What held that disparate, desperate concept called the South together, and holds it together still from generation to generation, from heartland to diaspora? After all our defeats and limitations, why do we yet endure, and, in Faulkner's words, even prevail? What keeps us going on? I wish I knew. Perhaps you see a man like that go on. And then you have to follow. If there is a single name, a single syllable for that shared bond and depth and grief and aspiration, it is: Lee.
No brief outline of the general's career can explain the effect of that name still: After a shining start at West Point, our young officer spends 12 years of tedium on the Army treadmill, followed by brief renown in the Mexican War, then a two-year leave to attend to matters at home. Returning to the service to put down a fateful little insurrection at Harper's Ferry that cast a great shadow, he declines a field command in the U.S. Army as a far greater insurrection looms, one he will lead. He accepts command of the military of his native country -- Virginia. Then there comes a series of brilliant campaigns that defy all the odds, at the end of which he surrenders. Whereupon he applies for a pardon, becomes a teacher, and makes peace.
What is missing from such an abrupt summary of the general, his life and career, is everything -- everything inward that made the man Robert E. Lee. His wholeness. His integrity. His unbroken peace within. There was about him nothing abrupt but everything respectfully direct -- in his manners, in his leadership, in his life and, when he finally struck the tent, in his death.
Yes, he would fight what has been called the most nearly perfect battle executed by an American commander at Chancellorsville, defeating an army two and a half times the size of his own and better equipped in every respect.
Even in retreat, he remained victorious. One single, terrible tally may say it better than all the ornate speeches ever delivered on all the dim Confederate Memorial Days that have passed since: In one single, terrible month, from May 12th to June 12th of 1864, from after The Wilderness to Cold Harbor, Grant's casualties on the other side would total 60,000 -- the same size as Lee's whole, remaining Army of Northern Virginia, poor devils.
In the end, it is not the Lee of Chancellorsville or of Appomattox who speaks to us, who quiets and assures us. It is not even the Lee of Fredericksburg and his passionate dispassion atop Marye's Heights as he watches the trapped federals below, poor devils, being destroyed. He was no stranger to pity. ("It is well that war is so terrible," he murmured, looking down at the carnage he had engineered, "or we should grow too fond of it.")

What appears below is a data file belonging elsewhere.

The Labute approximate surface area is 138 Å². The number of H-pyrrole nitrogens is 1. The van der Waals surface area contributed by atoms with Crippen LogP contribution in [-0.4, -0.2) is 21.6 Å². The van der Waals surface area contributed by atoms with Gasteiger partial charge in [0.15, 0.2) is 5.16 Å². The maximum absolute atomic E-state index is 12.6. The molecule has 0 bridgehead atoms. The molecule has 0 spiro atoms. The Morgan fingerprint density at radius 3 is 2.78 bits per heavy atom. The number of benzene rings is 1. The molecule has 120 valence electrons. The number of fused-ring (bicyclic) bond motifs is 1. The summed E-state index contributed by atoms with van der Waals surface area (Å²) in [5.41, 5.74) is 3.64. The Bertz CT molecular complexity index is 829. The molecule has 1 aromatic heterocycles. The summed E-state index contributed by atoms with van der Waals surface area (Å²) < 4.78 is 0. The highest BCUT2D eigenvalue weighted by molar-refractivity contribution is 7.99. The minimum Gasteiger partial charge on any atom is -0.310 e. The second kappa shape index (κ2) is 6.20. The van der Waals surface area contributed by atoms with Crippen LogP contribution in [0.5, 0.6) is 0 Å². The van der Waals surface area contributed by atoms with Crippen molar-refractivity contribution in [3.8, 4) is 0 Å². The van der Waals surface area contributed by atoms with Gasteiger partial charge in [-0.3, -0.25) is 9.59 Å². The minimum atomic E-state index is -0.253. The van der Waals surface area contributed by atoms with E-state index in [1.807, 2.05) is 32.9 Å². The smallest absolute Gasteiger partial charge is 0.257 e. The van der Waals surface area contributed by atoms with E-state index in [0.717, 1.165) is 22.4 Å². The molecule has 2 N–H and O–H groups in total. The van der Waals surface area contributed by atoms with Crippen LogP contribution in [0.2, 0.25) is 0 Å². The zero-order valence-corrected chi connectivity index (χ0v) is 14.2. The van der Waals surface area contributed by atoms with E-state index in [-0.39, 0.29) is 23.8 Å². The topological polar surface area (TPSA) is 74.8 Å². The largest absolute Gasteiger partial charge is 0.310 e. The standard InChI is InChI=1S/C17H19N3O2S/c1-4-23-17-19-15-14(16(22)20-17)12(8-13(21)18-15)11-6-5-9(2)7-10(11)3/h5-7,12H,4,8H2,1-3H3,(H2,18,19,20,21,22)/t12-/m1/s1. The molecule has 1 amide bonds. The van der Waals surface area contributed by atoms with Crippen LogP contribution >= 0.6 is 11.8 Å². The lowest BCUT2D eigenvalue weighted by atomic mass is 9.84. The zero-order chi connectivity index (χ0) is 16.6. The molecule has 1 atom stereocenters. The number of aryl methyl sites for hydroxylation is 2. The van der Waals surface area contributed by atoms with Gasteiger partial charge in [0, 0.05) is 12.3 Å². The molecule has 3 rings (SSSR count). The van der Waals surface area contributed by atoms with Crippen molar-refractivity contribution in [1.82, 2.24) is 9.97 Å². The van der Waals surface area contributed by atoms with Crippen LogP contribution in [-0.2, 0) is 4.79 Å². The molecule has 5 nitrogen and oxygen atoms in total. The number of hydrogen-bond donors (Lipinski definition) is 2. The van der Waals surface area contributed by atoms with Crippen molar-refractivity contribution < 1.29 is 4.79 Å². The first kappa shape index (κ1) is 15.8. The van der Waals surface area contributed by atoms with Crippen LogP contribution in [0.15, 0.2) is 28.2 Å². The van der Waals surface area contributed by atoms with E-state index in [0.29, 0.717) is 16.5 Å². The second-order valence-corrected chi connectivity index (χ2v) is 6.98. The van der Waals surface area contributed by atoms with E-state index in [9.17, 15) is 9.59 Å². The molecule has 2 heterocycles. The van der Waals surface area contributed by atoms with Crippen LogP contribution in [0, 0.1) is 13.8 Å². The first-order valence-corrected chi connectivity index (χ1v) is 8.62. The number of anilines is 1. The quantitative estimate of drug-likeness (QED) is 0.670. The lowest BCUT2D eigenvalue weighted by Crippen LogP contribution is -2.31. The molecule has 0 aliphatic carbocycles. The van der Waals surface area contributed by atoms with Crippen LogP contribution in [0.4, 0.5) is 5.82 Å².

It is not even the Lee of Gettysburg who speaks to us, the Lee who would meet Pickett after it was over -- all over -- and say only: "All this has been my fault." And then submit his resignation as commander of the Army of Northern Virginia. Jefferson Davis may not have had much sense, but he had more sense than to accept that resignation.
In the end, it is the Lee who saw through all victory as clearly as he did all defeat who elevates and releases us, like one of the old Greek plays. It is the Lee who, for all his legend, could not command events but who was always in command of his response to them. Just to think on him now is catharsis. That is why his undying presence, just the mention of his name, was enough to lift men's gaze and send them forth again and again. It still does.
Read some more.
“Funny thing is Lincoln didnt have Lee hung, isnt it?”
Kind of hard to do with a bullet in your brain.
When you find some evidence backing up your “she could have gotten some money” guesswork then get back to us donny. Until you do it’s just more of the speculation, half-truths and history twisting that you like to wallow in.
It’s well established that the Lees had no money and had to live with relatives after his father’s death. There is no evidence otherwise and you are simply making things up to further your agenda.
Are you as tiresome in your daily life as you are online? I bet your acquaintances find ways to leave the room when you walk in.
“I have never been accused of beating slaves, nor of treason, nor of assault on another.”
And since when is accusation equated with fact? Is that a habit you picked up over at DU?
I mean a few of us certainly accuse you of being dishonest and a fool. Does accusation equal fact then, too? Or are accusations ‘fact’ only when you like them?
Like a dog that returns to his vomit is a fool who repeats his folly...